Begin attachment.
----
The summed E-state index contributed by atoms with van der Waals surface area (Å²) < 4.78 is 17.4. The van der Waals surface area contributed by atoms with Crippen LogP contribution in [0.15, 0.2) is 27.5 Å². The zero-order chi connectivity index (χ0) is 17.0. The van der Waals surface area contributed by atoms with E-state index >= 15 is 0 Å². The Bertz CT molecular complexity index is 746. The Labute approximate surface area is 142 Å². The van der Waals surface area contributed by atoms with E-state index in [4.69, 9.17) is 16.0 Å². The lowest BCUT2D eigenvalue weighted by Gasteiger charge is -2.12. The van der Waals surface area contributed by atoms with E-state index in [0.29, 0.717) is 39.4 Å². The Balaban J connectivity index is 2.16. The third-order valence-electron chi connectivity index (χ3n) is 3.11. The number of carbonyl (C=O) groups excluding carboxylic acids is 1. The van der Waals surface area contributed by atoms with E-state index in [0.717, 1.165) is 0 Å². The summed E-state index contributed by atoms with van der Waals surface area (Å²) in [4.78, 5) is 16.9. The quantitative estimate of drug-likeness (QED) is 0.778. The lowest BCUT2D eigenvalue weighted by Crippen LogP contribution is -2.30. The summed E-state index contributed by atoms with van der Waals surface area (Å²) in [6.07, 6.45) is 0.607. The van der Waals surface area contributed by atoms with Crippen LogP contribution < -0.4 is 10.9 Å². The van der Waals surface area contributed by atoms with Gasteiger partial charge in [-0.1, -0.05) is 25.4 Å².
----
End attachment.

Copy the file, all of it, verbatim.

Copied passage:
The summed E-state index contributed by atoms with van der Waals surface area (Å²) < 4.78 is 17.4. The van der Waals surface area contributed by atoms with Crippen LogP contribution in [0.15, 0.2) is 27.5 Å². The zero-order chi connectivity index (χ0) is 17.0. The van der Waals surface area contributed by atoms with E-state index >= 15 is 0 Å². The Bertz CT molecular complexity index is 746. The Labute approximate surface area is 142 Å². The van der Waals surface area contributed by atoms with E-state index in [4.69, 9.17) is 16.0 Å². The lowest BCUT2D eigenvalue weighted by Gasteiger charge is -2.12. The van der Waals surface area contributed by atoms with E-state index in [0.29, 0.717) is 39.4 Å². The Balaban J connectivity index is 2.16. The third-order valence-electron chi connectivity index (χ3n) is 3.11. The number of carbonyl (C=O) groups excluding carboxylic acids is 1. The van der Waals surface area contributed by atoms with E-state index in [0.717, 1.165) is 0 Å². The summed E-state index contributed by atoms with van der Waals surface area (Å²) in [4.78, 5) is 16.9. The quantitative estimate of drug-likeness (QED) is 0.778. The lowest BCUT2D eigenvalue weighted by Crippen LogP contribution is -2.30. The summed E-state index contributed by atoms with van der Waals surface area (Å²) in [6.07, 6.45) is 0.607. The van der Waals surface area contributed by atoms with Crippen LogP contribution < -0.4 is 10.9 Å². The van der Waals surface area contributed by atoms with Gasteiger partial charge in [-0.1, -0.05) is 25.4 Å².